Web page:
There are many factors that lead to male infertility. According to various studies, varicoceles, a benign condition of the testes observed in about 15 to 20 percent of the male population, could be one of them.
What Is a Varicocele?
A varicocele is a swelling in the scrotum that is caused by an enlargement of the veins around the testis. Usually, it develops during puberty or shortly before, most commonly on the left side. The condition primarily develops because blood flow to the left renal vein is disturbed. The result is often a weakening of the venous valves, which increases pressure and in turn leads to bulging in the venous complex. Although varicoceles often cause no symptoms, a dull or twinging pain may be felt. The type of treatment depends on the severity (which ranges from grade 1 to 3) and the level of discomfort. Various procedures are available, including sclerotherapy, closure or surgical procedures (e.g., tying off the varicose vein).
Varicoceles and Their Influence on Fertility
In men who suffer from primary infertility, a varicocele is present in about 35 percent of cases; in those affected by secondary infertility, the condition occurs in about 75 to 81 percent of cases. However, it must be noted that in 15 percent of the general male population, a varicocele does not affect fertility.
Ways in Which Varicoceles Can Affect Male Fertility
The mechanism by which varicoceles can interfere with the fertility of the testes is not fully understood yet. However, it is true that the temperature of the scrotum is usually several degrees cooler than normal body temperature. This is important for normal sperm production and testicular function. The difference in body temperature is carefully maintained by the normal anatomy of the scrotum. The dilated veins of a varicocele can have a negative effect on the natural cooling mechanism, which in turn reduces its effectiveness. The testes overheat and are no longer as functional.
The following effects can be observed:
- Low sperm count and sperm quality
- Low testosterone levels (this affects reproductive function)
- DNA damage to the sperm
Numerous studies show that men with varicoceles have more damaged sperm than those who do not suffer from the condition. Inflammation of the testes, swollen veins in the scrotum and abnormally developed testicles can lead to abnormal sperm.
The Connection Between Varicoceles and Sperm Quality
Several studies have found a significant correlation between varicoceles and poorer sperm quality. A WHO study from 1992, which examined 934 men from 34 cities in 24 countries, showed reduced testicular volume and low sperm count among men with varicoceles. However, there were no differences regarding sperm motility and morphology. On the other hand, a different study conducted with 40 men found that all sperm parameters were significantly reduced.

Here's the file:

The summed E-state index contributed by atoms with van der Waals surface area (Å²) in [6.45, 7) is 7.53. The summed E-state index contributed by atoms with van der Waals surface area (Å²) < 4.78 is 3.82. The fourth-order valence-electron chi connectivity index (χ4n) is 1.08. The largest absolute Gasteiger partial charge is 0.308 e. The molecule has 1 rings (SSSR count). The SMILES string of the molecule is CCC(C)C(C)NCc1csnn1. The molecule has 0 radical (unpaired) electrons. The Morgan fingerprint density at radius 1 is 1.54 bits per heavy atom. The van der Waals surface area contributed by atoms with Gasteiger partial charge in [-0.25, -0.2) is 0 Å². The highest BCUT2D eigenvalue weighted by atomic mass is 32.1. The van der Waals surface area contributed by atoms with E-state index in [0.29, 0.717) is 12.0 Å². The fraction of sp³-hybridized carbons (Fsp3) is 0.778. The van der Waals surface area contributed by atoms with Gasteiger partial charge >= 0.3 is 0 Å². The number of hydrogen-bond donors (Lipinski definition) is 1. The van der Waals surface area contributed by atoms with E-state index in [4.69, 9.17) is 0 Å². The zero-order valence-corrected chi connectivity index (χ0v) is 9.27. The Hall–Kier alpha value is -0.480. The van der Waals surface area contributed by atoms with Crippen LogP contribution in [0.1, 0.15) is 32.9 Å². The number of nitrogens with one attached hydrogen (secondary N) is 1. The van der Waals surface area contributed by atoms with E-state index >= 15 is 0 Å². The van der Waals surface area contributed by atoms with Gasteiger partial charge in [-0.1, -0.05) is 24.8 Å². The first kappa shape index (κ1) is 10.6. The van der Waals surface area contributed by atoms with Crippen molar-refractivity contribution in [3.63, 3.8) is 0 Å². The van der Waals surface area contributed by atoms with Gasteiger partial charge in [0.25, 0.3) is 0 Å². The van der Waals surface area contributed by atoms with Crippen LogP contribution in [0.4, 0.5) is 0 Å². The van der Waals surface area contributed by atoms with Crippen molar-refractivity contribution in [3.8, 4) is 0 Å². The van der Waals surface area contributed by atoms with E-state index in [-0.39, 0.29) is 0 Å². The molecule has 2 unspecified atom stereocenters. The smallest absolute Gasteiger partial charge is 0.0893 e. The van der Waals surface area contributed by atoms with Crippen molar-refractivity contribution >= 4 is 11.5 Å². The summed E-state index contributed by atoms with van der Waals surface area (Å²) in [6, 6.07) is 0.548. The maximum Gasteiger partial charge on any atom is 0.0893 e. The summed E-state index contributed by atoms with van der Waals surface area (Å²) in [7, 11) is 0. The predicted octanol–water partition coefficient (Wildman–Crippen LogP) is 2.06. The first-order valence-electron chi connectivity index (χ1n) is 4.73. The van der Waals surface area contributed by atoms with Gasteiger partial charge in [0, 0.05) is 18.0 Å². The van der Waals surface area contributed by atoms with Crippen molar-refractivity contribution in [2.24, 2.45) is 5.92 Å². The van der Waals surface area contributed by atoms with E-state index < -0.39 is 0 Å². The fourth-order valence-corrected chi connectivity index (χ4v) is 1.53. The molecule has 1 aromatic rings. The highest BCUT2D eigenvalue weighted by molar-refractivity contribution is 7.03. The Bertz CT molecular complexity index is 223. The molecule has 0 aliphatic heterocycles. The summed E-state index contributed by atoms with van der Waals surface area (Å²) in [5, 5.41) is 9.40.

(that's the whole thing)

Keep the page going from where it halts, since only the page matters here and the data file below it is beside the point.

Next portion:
A larger study evaluated 7,035 healthy, young men from six European countries from 1996 to 2000. 1,105 (15.7 percent) had a varicocele between grade 1 and 3. A higher varicocele grade was associated with lower sperm quality, even at grade 1. In men who were already suffering from grade 3, sperm concentration was reduced by more than half compared to those who were healthy. The presence of a varicocele was also associated with higher levels of luteinizing hormone and higher levels of follicle-stimulating hormone. Overall, the study was able to demonstrate that the occurrence and increasing severity of a varicocele are negatively related to sperm quality and reproductive hormone levels in young men and that poor sperm quality is found even in men with the lowest varicocele grade.
Surgical Measures and Their Influence on Sperm Quality
There are some controversial studies on whether surgical correction of varicoceles leads to an improvement of sperm count and quality. Some of these studies conclude that through surgical correction, a range of effects that contribute to impaired fertility can be reversed.
A study from 1998, which analyzed 139 men with varicoceles, showed that sperm count and progressive motility could be significantly improved after tying off the varicose vein in the scrotum.
Another study examined 19 adolescents who underwent left-sided varicocele surgery and were observed into adulthood. Their sperm was analyzed and compared with that of healthy as well as unoperated men. The result was that their sperm motility and morphology were significantly improved compared to those of unoperated men and were comparable to those of healthy men. However, other studies failed to identify any improvement in sperm parameters in varicocele patients after surgery.
In order to determine the extent to which varicoceles and corresponding surgical measures affect male fertility more precisely, additional controlled studies capable of yielding more conclusive results must be conducted in the future.
Nevertheless, many doctors recommend the surgery since it only carries minor risks and patients recover quickly. A urologist, as well as a fertility specialist, should always be consulted before corresponding measures are taken. Among other factors, whether surgery is a promising option also strongly depends on the level of abnormal sperm present. Men with extremely poor sperm quality most likely have to resort to other methods, such as IVF or ICSI, in order to realize their desire to have children.